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Cross Roads 05 14 2017 E Edition - Page 1

Volume 28 @ Number 5 @ May 14, 2017 @ $15 per Year


The Bi-Weekly Publication of The Catholic Diocese of Lexington

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Culp: The Place of Catechesis in the Church

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El Peregrino: Nuestra Seora de Ftima

Visit Cross Roads on Facebook CR Online: Digital.CrossRoadsCatholic.com

Turn to Annual Appeal , Page 2 Turn to Graciela , Page 8

The Diocesan Annual Appeal for 2017 is underway, with a spe- cial focus this year on "The Joy of Faith, Hope and Love." Each member of each parish is en- couraged to give to the appeal in prayer and treasure to spread the Good News and build the Body of Christ in every corner of the Diocese of Lexington. This year's goal is $1,412,099, based on a percentage of the three-year average of each parish's offertory. Each parish has pledge envelopes available for making a gift to the Appeal, and those wishing to give online can click

Annual Appeal: Keeping the Catholic presence as a light to those in need

"The Joy of Faith" poster features our retired priests who benefit from the Annual Appeal. Photo montage: Skip Olson

on the "Donate" button found on their parish website or on the di- ocesan website. The Appeal is the major source for supporting the Catholic pres- ence in the small parishes and missions in Appalachian Ken- tucky. Appeal funds provide as- sistance for operating expenses in these faith communities, primar- ily salaries for pastors or pastoral associates. Support from the ap- peal helps with mileage expenses for pastoral travel. The Appeal enriches ministry in every corner of the diocese by providing funds for a wide array of activities, in- cluding seminarian education, Catholic education and forma- tion, and programs in every di- ocesan office, including Hispanic and youth ministries and upkeep at Cliffview Retreat Center and Calvary Cemetery. The Appeal also provides im- portant support for the priest retirement fund. The first poster in this year's campaign features retired priests, although it is inter-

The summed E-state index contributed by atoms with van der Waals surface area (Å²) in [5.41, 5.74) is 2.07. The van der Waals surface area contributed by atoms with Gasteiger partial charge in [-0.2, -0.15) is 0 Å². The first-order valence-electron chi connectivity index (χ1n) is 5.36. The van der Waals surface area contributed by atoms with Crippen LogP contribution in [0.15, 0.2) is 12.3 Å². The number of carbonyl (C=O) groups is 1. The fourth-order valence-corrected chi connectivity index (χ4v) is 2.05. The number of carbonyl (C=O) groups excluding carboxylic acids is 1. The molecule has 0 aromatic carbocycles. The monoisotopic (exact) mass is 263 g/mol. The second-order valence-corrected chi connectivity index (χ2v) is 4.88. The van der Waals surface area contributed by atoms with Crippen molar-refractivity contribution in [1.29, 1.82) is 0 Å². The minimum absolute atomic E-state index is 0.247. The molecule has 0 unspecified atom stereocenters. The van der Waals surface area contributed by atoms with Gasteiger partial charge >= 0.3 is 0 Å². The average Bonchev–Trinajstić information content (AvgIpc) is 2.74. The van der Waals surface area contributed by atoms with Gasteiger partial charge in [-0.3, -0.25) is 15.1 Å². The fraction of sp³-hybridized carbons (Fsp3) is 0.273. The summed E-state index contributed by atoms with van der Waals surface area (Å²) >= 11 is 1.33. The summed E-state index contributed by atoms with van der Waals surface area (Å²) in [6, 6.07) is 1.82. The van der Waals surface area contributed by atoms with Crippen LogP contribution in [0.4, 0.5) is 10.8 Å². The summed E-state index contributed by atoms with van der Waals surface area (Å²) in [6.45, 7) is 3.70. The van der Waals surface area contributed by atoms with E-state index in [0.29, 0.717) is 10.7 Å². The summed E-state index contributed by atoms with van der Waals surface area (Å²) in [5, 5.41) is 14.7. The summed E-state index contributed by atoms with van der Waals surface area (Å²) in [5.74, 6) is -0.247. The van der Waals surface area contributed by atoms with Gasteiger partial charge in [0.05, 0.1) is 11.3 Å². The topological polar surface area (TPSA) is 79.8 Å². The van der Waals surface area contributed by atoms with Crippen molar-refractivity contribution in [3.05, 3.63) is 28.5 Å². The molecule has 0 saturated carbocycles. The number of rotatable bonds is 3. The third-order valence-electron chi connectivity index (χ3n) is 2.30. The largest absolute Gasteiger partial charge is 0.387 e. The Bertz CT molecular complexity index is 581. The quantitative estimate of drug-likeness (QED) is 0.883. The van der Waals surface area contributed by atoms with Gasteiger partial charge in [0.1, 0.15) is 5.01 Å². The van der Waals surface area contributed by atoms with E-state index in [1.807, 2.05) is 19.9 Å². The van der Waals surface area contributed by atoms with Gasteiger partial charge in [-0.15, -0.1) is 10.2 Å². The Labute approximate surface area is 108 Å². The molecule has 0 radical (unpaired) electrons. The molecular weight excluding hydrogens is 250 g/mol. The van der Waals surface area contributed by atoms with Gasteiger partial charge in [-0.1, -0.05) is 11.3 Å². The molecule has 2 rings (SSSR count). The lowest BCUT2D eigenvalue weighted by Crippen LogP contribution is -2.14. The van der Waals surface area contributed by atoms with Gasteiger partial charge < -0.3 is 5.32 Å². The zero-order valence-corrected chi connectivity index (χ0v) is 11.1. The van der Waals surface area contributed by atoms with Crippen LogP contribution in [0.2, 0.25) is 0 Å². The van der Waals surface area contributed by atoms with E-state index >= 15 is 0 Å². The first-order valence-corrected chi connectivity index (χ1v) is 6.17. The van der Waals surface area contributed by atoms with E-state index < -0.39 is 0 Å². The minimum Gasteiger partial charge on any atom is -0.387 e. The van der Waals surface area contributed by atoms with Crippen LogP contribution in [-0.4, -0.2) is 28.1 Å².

T.F. Shaughnessy



. Graciela Cadena Hernandez, a member and catechist of St. Clare Par- ish, Berea, was deported back to Mexico six weeks ago. She had entered the U.S. illegally, however she is married to a nat- uralized U.S. citizen, and, other than im- migration statute, she had never violated any laws. Following her 2015 marriage to Isidro Cadena, also a member and catechist of St. Clare, Graciela and her husband tried to normalize her status. They were told by

Parishioner's deportation shows complexities of immigration

their attorney that the standard route to citizenship was out of the question. But, she continued to reside in Kentucky under an "order of supervision." The order was granted by the U.S. Citizenship and Immigration Services (USCIS) office in Louisville. An order of supervision allows officials of USCIS to suspend detention and deportation of an alien, based on certain areas of discretion (such as a lack of criminal offenses) and terms of supervision. According to Isidro, Graciela was fingerprinted and photo- graphed and released under the terms of the order, which includ- ed an annual "check-in" with the USCIS office. She subsequently re- ceived a legal work per- mit and a Social Securi- ty number, because she was married to a U.S. citizen, Isidro said. On February 28, 2017, second check-in didn't go so smoothly and amicably. Graciela was arrested and de-

Graciela's passport photo.

tained by Immigration and Customs Enforce- ment (ICE) for having entered the U.S. illegal- ly. The change in action, they were told, was due to "the new administra- tion." Marriage to a U.S. citizen is not a mitigating factor. Graciela was lodged at the Boone County De- tention Center, where she

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